During a protest against Trump’s inauguration, mass arrests included Michelle Macchio, a 26-year-old from Naples, FL. Her case is finally getting to court, and it could have massive repercussions for free speech.
According to Macchio, she was at the protest as a medic, and evidence suggests she was working in that capacity—she wore a red-taped cross on her jacket and had a first aid kit in her possession when she was arrested. She and five others are facing felony charges that could spell a decades-long federal prison sentence for that protest.
At present, 181 people face similar charges in the next year from the same mass arrest. Their fate will be influenced by Macchio’s precedent-setting trial.
The protest was organized by DisruptJ20, which includes anti-capitalists, anarchists, and anti-fascists. The protest involved the destruction of private property, with the goal of disrupting the inauguration. One reason it’s taking so long for proceedings to progress is that both the prosecution and defense have thus far failed to find a common way to use and define the term “Antifa.” Judge Lynn Leibovitz of the Superior Court reminded jurors that he e term does not indicate a desire to commit violent acts. Aside from Antifa; black clothing and masks—known as “black bloc”—have been used to describe protestors who intended violence.
Macchio had a black mask, covered in vinegar. Vinegar supposedly negates or lessens the damage from pepper spray.
If wearing all black can land you in prison for rioting when all you wanted to do was exercise your right to free speech, shouldn’t the same hang in the balance for anyone wearing khakis and a polo (and toting a tiki torch)? Guess the goth crowd is in trouble.
While there were property damage and injuries, prosecutors don’t intend to provide evidence that the six defendants in this trial—Macchio, Christina Simmons, Jennifer Armento, Oliver Harris, Brittne Lawson, and Alexei Wood—participated in destructive or violent behavior.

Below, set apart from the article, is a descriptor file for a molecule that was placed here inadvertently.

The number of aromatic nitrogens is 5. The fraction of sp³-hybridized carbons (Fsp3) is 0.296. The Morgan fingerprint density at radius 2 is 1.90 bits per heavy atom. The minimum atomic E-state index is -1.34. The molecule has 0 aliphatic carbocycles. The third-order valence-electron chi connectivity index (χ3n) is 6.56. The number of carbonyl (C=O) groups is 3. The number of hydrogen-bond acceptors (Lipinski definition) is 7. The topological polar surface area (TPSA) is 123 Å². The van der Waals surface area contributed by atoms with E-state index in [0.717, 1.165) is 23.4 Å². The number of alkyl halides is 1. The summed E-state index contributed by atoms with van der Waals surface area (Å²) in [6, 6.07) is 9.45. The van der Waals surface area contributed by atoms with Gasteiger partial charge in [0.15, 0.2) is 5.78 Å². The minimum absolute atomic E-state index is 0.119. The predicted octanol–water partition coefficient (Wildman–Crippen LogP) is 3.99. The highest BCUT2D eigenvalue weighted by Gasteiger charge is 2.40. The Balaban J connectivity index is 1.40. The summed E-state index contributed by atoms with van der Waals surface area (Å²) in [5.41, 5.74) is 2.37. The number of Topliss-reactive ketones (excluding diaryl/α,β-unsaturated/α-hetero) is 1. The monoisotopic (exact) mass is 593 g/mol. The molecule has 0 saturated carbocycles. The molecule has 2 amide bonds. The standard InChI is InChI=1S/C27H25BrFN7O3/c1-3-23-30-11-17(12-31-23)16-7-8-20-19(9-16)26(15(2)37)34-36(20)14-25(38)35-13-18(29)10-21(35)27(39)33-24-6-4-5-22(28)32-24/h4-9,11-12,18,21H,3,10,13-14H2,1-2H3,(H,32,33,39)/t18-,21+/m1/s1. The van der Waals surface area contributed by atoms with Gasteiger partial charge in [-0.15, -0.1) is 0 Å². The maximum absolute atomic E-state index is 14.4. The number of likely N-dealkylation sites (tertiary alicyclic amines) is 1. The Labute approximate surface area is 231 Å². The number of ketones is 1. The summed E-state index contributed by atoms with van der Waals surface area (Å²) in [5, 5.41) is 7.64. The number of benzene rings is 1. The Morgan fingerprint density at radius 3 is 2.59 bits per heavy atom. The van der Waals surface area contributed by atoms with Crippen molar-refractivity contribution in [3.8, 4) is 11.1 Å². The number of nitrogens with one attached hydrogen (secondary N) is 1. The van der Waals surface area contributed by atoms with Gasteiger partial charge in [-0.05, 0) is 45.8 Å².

The prosecution wants to lump all of the protestors together and hold them individually responsible for the intentions of the entire group, regardless of individual actions.
If found guilty, these individuals—who likely did not commit any acts of destruction or violence (Simmons was reportedly handing out snacks to officers on duty)—would pay a hefty price to exercise their right to free speech. They could lose their other freedoms as well.
The other important question of this trial is: Did the police on duty act in a way aligned with expectations of police during a First Amendment demonstration? This will be one of the questions that the defense attorneys will hone in on in this case. Commander Keith Deville testified that they didn’t issue dispersal orders, but that he thought officers showed “enormous restraint.” However, the defense has shown videos of officers using pepper spray in a casual manner, even at protestors whose backs were turned. On the videos, officers are also shown handling protestors roughly, even if said protestors weren’t committing violent or destructive acts. D.C. City Council is launching a $150,000 investigation into how the police handled demonstrations on Jan. 20, 2017. The ACLU has also launched a separate lawsuit.